RECOVER-NEURO enrolls first participant in trial
RECOVER-NEURO, a clinical trial examining how different interventions can help people with symptoms of cognitive dysfunction related to long COVID, has enrolled its first participant.
RECOVER-NEURO is part of the National Institutes of Health Researching COVID to Enhance Recovery (RECOVER) Initiative, and all RECOVER clinical trials are coordinated by the Duke Clinical Research Institute (DCRI). The RECOVER-NEURO clinical trial is led by co-chairs David Knopman, M.D., at Mayo Clinic; Deborah Koltai, Ph.D., at Duke University Medical Center; and Daniel Laskowitz, M.D., M.H.S. at the DCRI. Trial interventions will be supported remotely by NYU Langone Health (NYU) researchers, including co-principal investigator Leigh E. Charvet, Ph.D. and a technology team led by Giuseppina Pilloni, Ph.D.; and the Icahn School of Medicine at Mount Sinai, including co-principal investigators Juan Wisnivesky, M.D., Dr.P.H., Alex Federman, M.D., and Jacqueline Becker, Ph.D.
The RECOVER-NEURO platform protocol was developed with input from experts in the selected interventions and long COVID patient representatives. A platform protocol refers to a type of protocol that tests multiple, targeted therapies for a single disease simultaneously. Platform protocols often include an adaptive design that may eliminate or add treatments based on ongoing analyses.
The leadership team will continue to work closely with other members of the RECOVER-NEURO team, including long COVID patient representatives and community members, doctors, researchers, and biostatisticians, to implement and monitor the conduct of the study.
The cognitive effects associated with long COVID can range from subtle to extremely disabling, and they may interfere with daily function and significantly impair quality of life. “The treatment of long COVID remains a significant unmet medical need. The development of systematic treatment has been challenged by our incomplete understanding of the underlying biology and natural history of this disorder,” said Daniel Laskowitz, M.D., M.H.S. “RECOVER-NEURO represents a landmark study to better understand and treat the cognitive dysfunction associated with long COVID.”
RECOVER-NEURO is studying possible treatments to improve working memory, attention, executive functions, and information processing speed for people who have long COVID. All participants will complete the interventions from home with support from NYU using video visits. The interventions include:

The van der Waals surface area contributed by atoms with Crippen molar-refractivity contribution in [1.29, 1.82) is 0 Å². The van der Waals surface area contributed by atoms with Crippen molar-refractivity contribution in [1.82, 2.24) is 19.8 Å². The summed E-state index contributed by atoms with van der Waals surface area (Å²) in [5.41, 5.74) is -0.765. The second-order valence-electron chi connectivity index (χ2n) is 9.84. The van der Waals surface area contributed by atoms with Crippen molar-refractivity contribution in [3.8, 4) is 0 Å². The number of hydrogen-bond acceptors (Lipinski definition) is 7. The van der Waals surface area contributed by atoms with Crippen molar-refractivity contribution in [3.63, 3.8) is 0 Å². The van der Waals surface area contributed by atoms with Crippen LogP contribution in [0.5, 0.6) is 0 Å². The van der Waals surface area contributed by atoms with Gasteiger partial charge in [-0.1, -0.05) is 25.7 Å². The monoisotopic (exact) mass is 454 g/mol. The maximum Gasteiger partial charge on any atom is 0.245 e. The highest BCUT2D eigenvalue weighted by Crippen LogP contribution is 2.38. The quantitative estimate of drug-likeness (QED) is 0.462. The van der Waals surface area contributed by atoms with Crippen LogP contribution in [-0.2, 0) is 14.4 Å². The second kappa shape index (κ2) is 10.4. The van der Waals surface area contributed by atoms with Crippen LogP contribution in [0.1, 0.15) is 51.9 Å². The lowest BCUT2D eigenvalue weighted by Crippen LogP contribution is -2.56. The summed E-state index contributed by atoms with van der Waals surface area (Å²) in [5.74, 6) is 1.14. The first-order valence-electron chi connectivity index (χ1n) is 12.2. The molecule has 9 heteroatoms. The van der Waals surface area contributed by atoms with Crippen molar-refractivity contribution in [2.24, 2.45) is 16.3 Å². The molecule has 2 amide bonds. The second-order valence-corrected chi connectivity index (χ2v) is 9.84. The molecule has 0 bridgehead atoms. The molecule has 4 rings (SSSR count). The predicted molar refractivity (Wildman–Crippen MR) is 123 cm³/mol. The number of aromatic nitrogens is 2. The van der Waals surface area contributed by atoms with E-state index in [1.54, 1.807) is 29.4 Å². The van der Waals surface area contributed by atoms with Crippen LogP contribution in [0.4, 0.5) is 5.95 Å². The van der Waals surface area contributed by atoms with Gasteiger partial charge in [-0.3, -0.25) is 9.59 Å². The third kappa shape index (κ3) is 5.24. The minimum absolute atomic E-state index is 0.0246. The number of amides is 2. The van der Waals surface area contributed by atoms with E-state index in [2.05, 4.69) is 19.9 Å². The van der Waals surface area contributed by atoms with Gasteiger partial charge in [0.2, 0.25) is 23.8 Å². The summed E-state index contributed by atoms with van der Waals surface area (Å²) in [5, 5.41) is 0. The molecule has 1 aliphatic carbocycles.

- BrainHQ: this intervention is an interactive online brain training program developed by Posit Science Corporation in San Francisco. Participants will complete BrainHQ cognitive activities that are designed to improve memory, attention, and brain processing speed — the time it takes to understand and respond to information. Participants in the BrainHQ intervention group will complete cognitive activities that continuously adapt, getting a little easier or harder depending on a participant’s individual progress. Participants in the active comparator group will complete cognitive activities through the BrainHQ platform that do not adapt to participant’s individual progress.
- BrainHQ and PASC Cognitive Recovery (PASC-CoRE): PASC-CoRE is a virtual cognitive rehabilitation program for people with PASC (post-acute sequelae of SARS-CoV-2 infection), or long COVID, developed by the Mount Sinai Health System in New York City. Participants in this intervention group will meet virtually with trained study professionals to plan and manage personal goals, learn strategies to improve focus and attention, and gain skills to manage mental tiredness. Mount Sinai will deliver the PASC-CoRE intervention to small groups of participants.
- BrainHQ and Transcranial Direct Current Stimulation (tDCS): tDCS is a safe, noninvasive form of brain stimulation that may “boost” cognitive training outcomes and brain health. NYU developed and validated a remotely supervised tDCS (RS-tDCS) home-based intervention that is paired with BrainHQ, using customized devices made by Soterix Medical, Inc., in Woodbridge, New Jersey. Participants in this intervention group will wear a headset connected to the tDCS device while they complete the cognitive activities. The tDCS device will be programmed to deliver a mild current either continuously (active tDCS) or briefly (comparator tDCS) directed to the regions involved during the BrainHQ activities.
RECOVER-NEURO will enroll approximately 315 total participants for a 10-week study intervention period, with a follow-up visit after 90 days. Enrollment will take place at clinical research sites located throughout the United States. A track record for enrolling diverse participants is a key criterion for site selection. Site staff will contact their patients and residents in their local communities to enroll a diverse and inclusive study population. All trial sites will be listed on the RECOVER-NEURO clinicaltrials.gov study record.
Those interested in learning more about RECOVER clinical trials should visit trials.recovercovid.org.
About RECOVER: The National Institutes of Health Researching COVID to Enhance Recovery (NIH RECOVER) Initiative is a $1.15 billion effort, including support through the American Rescue Plan Act of 2021, that seeks to identify how people recuperate from COVID-19, and who are at risk for developing post-acute sequelae of SARS-CoV-2 (PASC). Researchers are also working with patients, clinicians, and communities across the United States to identify strategies to prevent and treat the long-term effects of COVID – including long COVID. For more information, please visit recovercovid.org.